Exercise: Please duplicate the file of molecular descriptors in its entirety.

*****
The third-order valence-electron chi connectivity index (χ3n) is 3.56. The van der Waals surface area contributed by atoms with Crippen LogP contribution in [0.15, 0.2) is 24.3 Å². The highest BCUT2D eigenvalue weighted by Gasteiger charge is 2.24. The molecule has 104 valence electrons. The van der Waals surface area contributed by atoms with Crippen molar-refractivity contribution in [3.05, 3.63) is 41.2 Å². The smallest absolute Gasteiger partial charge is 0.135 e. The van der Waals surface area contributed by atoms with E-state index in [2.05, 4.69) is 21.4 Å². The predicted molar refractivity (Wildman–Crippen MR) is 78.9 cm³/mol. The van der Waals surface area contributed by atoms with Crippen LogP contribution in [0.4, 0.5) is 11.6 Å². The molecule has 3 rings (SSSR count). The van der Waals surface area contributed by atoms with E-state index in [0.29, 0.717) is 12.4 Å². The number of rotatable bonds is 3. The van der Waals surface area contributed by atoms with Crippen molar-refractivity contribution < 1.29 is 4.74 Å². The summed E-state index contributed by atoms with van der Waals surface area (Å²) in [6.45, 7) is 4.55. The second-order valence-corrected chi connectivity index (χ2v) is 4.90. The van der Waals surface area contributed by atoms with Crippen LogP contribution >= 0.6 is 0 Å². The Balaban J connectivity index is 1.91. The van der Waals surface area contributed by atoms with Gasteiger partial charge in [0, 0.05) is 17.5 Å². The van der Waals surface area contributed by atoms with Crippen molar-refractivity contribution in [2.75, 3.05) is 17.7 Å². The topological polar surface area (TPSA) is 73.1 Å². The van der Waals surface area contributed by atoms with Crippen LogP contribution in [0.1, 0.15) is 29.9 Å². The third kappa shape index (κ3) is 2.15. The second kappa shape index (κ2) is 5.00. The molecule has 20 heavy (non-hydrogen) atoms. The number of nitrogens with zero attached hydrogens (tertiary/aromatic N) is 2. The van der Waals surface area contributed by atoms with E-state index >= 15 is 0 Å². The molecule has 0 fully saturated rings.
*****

The third-order valence-electron chi connectivity index (χ3n) is 3.56. The van der Waals surface area contributed by atoms with Crippen LogP contribution in [0.15, 0.2) is 24.3 Å². The highest BCUT2D eigenvalue weighted by Gasteiger charge is 2.24. The molecule has 104 valence electrons. The van der Waals surface area contributed by atoms with Crippen molar-refractivity contribution in [3.05, 3.63) is 41.2 Å². The smallest absolute Gasteiger partial charge is 0.135 e. The van der Waals surface area contributed by atoms with E-state index in [2.05, 4.69) is 21.4 Å². The predicted molar refractivity (Wildman–Crippen MR) is 78.9 cm³/mol. The van der Waals surface area contributed by atoms with Crippen LogP contribution in [0.4, 0.5) is 11.6 Å². The molecule has 3 rings (SSSR count). The van der Waals surface area contributed by atoms with E-state index in [0.29, 0.717) is 12.4 Å². The number of rotatable bonds is 3. The van der Waals surface area contributed by atoms with Crippen molar-refractivity contribution < 1.29 is 4.74 Å². The summed E-state index contributed by atoms with van der Waals surface area (Å²) in [6.45, 7) is 4.55. The second-order valence-corrected chi connectivity index (χ2v) is 4.90. The van der Waals surface area contributed by atoms with Crippen LogP contribution >= 0.6 is 0 Å². The Balaban J connectivity index is 1.91. The van der Waals surface area contributed by atoms with Gasteiger partial charge in [0, 0.05) is 17.5 Å². The van der Waals surface area contributed by atoms with Crippen molar-refractivity contribution in [2.75, 3.05) is 17.7 Å². The topological polar surface area (TPSA) is 73.1 Å². The van der Waals surface area contributed by atoms with Crippen LogP contribution in [0.1, 0.15) is 29.9 Å². The third kappa shape index (κ3) is 2.15. The second kappa shape index (κ2) is 5.00. The molecule has 20 heavy (non-hydrogen) atoms. The number of nitrogens with zero attached hydrogens (tertiary/aromatic N) is 2. The van der Waals surface area contributed by atoms with E-state index >= 15 is 0 Å². The molecule has 0 fully saturated rings.